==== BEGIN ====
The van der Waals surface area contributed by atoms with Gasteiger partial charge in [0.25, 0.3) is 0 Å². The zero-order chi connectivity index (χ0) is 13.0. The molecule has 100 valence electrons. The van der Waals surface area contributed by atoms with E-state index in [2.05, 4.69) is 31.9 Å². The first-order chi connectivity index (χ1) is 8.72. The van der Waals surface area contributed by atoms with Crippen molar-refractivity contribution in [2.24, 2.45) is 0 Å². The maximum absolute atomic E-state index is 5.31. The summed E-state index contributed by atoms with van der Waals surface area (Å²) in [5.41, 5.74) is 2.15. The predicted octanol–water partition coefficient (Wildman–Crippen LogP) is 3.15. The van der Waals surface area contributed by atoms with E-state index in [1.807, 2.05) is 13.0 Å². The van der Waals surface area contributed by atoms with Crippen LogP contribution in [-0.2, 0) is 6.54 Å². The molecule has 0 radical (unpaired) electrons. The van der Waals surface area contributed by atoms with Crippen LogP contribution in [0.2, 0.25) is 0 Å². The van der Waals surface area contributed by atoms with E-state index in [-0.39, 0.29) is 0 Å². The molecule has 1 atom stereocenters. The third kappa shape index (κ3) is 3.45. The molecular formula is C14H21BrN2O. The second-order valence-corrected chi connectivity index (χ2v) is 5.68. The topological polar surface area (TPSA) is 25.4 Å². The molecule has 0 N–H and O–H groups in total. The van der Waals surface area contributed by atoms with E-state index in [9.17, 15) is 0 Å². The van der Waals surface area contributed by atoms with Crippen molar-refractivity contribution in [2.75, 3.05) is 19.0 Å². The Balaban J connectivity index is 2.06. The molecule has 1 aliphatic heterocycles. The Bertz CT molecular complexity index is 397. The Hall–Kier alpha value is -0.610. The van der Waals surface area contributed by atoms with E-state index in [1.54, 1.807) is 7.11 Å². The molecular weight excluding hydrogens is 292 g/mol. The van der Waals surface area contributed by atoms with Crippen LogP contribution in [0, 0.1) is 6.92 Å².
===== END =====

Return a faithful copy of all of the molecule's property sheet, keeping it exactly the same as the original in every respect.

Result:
The van der Waals surface area contributed by atoms with Gasteiger partial charge in [0.25, 0.3) is 0 Å². The zero-order chi connectivity index (χ0) is 13.0. The molecule has 100 valence electrons. The van der Waals surface area contributed by atoms with E-state index in [2.05, 4.69) is 31.9 Å². The first-order chi connectivity index (χ1) is 8.72. The van der Waals surface area contributed by atoms with Crippen molar-refractivity contribution in [2.24, 2.45) is 0 Å². The maximum absolute atomic E-state index is 5.31. The summed E-state index contributed by atoms with van der Waals surface area (Å²) in [5.41, 5.74) is 2.15. The predicted octanol–water partition coefficient (Wildman–Crippen LogP) is 3.15. The van der Waals surface area contributed by atoms with E-state index in [1.807, 2.05) is 13.0 Å². The van der Waals surface area contributed by atoms with Crippen LogP contribution in [-0.2, 0) is 6.54 Å². The molecule has 0 radical (unpaired) electrons. The van der Waals surface area contributed by atoms with Crippen LogP contribution in [0.2, 0.25) is 0 Å². The van der Waals surface area contributed by atoms with E-state index in [-0.39, 0.29) is 0 Å². The molecule has 1 atom stereocenters. The third kappa shape index (κ3) is 3.45. The molecular formula is C14H21BrN2O. The second-order valence-corrected chi connectivity index (χ2v) is 5.68. The topological polar surface area (TPSA) is 25.4 Å². The molecule has 0 N–H and O–H groups in total. The van der Waals surface area contributed by atoms with E-state index in [9.17, 15) is 0 Å². The van der Waals surface area contributed by atoms with Crippen molar-refractivity contribution in [2.75, 3.05) is 19.0 Å². The Balaban J connectivity index is 2.06. The molecule has 1 aliphatic heterocycles. The Bertz CT molecular complexity index is 397. The Hall–Kier alpha value is -0.610. The van der Waals surface area contributed by atoms with E-state index in [1.54, 1.807) is 7.11 Å². The molecular weight excluding hydrogens is 292 g/mol. The van der Waals surface area contributed by atoms with Crippen LogP contribution in [0, 0.1) is 6.92 Å².